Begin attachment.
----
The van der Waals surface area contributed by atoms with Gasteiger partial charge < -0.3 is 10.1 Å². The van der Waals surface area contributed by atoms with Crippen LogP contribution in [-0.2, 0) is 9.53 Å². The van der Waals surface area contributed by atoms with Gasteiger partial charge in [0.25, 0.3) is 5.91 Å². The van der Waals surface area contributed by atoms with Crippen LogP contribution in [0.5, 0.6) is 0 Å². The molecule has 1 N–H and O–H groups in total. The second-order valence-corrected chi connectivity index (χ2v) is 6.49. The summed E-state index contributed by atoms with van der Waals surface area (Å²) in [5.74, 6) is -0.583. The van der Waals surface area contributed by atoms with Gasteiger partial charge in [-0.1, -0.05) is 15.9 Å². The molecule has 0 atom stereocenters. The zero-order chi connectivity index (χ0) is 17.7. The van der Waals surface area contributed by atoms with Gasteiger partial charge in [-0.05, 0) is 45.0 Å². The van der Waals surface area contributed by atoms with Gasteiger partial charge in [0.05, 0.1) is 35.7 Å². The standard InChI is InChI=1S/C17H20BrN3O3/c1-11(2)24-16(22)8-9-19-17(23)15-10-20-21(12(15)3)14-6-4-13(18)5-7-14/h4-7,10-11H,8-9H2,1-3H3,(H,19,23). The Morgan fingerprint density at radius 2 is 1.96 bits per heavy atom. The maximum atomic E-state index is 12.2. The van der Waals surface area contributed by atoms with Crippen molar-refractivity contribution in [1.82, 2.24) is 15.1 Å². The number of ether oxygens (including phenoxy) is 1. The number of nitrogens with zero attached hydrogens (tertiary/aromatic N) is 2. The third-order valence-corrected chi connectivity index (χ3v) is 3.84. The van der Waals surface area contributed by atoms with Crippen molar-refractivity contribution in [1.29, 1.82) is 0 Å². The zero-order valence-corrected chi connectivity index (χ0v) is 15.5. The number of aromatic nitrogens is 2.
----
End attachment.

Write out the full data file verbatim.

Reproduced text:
The van der Waals surface area contributed by atoms with Gasteiger partial charge < -0.3 is 10.1 Å². The van der Waals surface area contributed by atoms with Crippen LogP contribution in [-0.2, 0) is 9.53 Å². The van der Waals surface area contributed by atoms with Gasteiger partial charge in [0.25, 0.3) is 5.91 Å². The van der Waals surface area contributed by atoms with Crippen LogP contribution in [0.5, 0.6) is 0 Å². The molecule has 1 N–H and O–H groups in total. The second-order valence-corrected chi connectivity index (χ2v) is 6.49. The summed E-state index contributed by atoms with van der Waals surface area (Å²) in [5.74, 6) is -0.583. The van der Waals surface area contributed by atoms with Gasteiger partial charge in [-0.1, -0.05) is 15.9 Å². The molecule has 0 atom stereocenters. The zero-order chi connectivity index (χ0) is 17.7. The van der Waals surface area contributed by atoms with Gasteiger partial charge in [-0.05, 0) is 45.0 Å². The van der Waals surface area contributed by atoms with Gasteiger partial charge in [0.05, 0.1) is 35.7 Å². The standard InChI is InChI=1S/C17H20BrN3O3/c1-11(2)24-16(22)8-9-19-17(23)15-10-20-21(12(15)3)14-6-4-13(18)5-7-14/h4-7,10-11H,8-9H2,1-3H3,(H,19,23). The Morgan fingerprint density at radius 2 is 1.96 bits per heavy atom. The maximum atomic E-state index is 12.2. The van der Waals surface area contributed by atoms with Crippen molar-refractivity contribution in [1.82, 2.24) is 15.1 Å². The number of ether oxygens (including phenoxy) is 1. The number of nitrogens with zero attached hydrogens (tertiary/aromatic N) is 2. The third-order valence-corrected chi connectivity index (χ3v) is 3.84. The van der Waals surface area contributed by atoms with Crippen molar-refractivity contribution in [1.29, 1.82) is 0 Å². The zero-order valence-corrected chi connectivity index (χ0v) is 15.5. The number of aromatic nitrogens is 2.